A very few did go closer, to the broad stairs that led up to the Tower itself, to the intricately carved doors wide enough for a dozen people abreast. Those doors stood open, welcoming. There were always some people in need of aid or an answer they thought only Aes Sedai could give, and they came from far as often as near, from Arafel and Ghealdan, from Saldaea and Illian. Many would find help or guidance inside, though often not what they had expected or hoped for.
Min kept the wide hood of her cloak pulled up, shadowing her face in its depths. In spite of the warmth of the day, the garment was light enough not to attract comment, not on a woman so obviously shy. And a good many people were shy when they went to the Tower. There was nothing about her to attract notice. Her dark hair was longer than when she was last in the Tower, though still not quite to her shoulders, and her dress, plain blue except for narrow bands of white Jaerecruz lace at neck and wrists, would have suited the daughter of a well-to-do farmer, wearing her feastday best to the Tower just like the other women approaching the wide stairs. Min hoped she looked the same, at least. She had to stop herself from staring at them to see if they walked or held themselves differently. I can do it, she told herself.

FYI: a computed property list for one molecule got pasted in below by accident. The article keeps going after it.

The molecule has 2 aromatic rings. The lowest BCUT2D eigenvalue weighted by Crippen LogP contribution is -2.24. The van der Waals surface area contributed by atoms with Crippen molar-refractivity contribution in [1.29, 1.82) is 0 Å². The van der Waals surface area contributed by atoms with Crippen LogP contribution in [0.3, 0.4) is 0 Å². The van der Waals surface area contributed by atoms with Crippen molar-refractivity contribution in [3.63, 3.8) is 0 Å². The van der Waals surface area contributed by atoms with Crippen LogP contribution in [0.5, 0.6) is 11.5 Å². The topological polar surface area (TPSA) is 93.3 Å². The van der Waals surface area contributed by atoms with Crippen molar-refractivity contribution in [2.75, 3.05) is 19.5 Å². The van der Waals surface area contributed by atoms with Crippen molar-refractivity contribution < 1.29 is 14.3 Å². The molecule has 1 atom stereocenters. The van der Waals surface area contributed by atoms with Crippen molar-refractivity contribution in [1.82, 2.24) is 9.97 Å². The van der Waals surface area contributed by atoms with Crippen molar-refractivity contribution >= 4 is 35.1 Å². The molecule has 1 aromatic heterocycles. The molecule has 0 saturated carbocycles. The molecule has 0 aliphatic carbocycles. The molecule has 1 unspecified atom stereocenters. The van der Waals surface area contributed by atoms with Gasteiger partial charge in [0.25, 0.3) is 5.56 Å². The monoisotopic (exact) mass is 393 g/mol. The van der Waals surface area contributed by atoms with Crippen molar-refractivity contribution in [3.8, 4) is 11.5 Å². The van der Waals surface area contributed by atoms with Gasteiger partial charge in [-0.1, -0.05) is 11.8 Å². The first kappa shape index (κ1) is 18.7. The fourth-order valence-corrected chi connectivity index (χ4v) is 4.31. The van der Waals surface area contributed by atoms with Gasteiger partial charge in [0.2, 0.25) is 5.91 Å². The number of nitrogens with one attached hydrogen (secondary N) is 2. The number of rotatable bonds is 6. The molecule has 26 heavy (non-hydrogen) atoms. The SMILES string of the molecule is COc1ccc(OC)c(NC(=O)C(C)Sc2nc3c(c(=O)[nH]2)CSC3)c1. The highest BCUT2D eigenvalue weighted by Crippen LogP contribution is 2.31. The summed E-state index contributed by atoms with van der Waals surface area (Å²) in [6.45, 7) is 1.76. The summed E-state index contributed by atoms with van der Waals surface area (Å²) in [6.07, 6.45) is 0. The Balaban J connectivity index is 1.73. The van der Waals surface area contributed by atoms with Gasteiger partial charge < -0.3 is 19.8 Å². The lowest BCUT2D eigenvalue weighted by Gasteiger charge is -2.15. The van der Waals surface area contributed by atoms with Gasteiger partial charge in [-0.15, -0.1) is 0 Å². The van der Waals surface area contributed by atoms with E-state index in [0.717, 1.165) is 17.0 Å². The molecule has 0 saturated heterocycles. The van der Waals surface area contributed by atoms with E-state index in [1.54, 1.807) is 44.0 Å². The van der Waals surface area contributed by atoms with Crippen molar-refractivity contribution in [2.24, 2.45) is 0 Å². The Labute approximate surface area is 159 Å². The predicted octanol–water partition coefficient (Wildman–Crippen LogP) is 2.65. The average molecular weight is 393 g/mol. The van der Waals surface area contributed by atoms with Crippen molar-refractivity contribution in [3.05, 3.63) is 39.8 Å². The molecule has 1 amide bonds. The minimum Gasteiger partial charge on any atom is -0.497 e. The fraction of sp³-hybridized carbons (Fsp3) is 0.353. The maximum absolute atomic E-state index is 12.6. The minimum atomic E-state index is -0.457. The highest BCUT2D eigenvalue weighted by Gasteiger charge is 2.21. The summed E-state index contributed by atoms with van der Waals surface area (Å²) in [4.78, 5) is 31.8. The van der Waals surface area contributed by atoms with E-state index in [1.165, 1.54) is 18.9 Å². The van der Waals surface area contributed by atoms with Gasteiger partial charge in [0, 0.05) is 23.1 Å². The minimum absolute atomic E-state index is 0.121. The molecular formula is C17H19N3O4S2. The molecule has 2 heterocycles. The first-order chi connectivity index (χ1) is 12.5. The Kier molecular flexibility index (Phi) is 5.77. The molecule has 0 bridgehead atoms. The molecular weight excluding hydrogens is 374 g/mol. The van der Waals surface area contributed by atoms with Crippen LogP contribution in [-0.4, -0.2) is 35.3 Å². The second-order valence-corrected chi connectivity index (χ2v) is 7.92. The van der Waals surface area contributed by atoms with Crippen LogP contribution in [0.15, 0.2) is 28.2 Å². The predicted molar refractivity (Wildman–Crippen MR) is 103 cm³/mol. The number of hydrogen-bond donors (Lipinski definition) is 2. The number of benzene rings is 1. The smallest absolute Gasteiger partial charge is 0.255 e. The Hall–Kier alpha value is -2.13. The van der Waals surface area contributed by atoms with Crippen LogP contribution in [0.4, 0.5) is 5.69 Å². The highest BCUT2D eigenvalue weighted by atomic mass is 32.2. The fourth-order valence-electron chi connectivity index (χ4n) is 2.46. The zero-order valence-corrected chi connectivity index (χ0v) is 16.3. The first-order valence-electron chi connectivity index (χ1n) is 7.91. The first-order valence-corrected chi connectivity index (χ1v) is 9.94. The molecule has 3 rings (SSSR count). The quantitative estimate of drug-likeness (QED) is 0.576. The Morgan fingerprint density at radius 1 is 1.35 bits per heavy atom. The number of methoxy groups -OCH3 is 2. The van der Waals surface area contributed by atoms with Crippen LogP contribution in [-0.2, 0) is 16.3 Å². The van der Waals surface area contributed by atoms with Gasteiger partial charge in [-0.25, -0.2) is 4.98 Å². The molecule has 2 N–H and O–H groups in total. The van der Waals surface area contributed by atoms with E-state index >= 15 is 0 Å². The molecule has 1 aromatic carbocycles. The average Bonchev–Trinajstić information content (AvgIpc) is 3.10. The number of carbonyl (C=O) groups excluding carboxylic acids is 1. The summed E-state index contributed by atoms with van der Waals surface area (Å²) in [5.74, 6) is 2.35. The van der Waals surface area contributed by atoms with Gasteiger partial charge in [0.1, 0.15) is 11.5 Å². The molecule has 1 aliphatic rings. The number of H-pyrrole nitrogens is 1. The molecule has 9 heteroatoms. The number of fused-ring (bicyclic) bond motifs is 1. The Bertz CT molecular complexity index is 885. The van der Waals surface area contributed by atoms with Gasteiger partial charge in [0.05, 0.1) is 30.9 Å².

She had certainly not come all this way to turn back now. The dress was a good disguise. Those who remembered her in the Tower remembered a young woman with close-cropped hair, always in a boy's coat and breeches, never in a dress. It had to be a good disguise. She had no choice about what she was doing. Not really.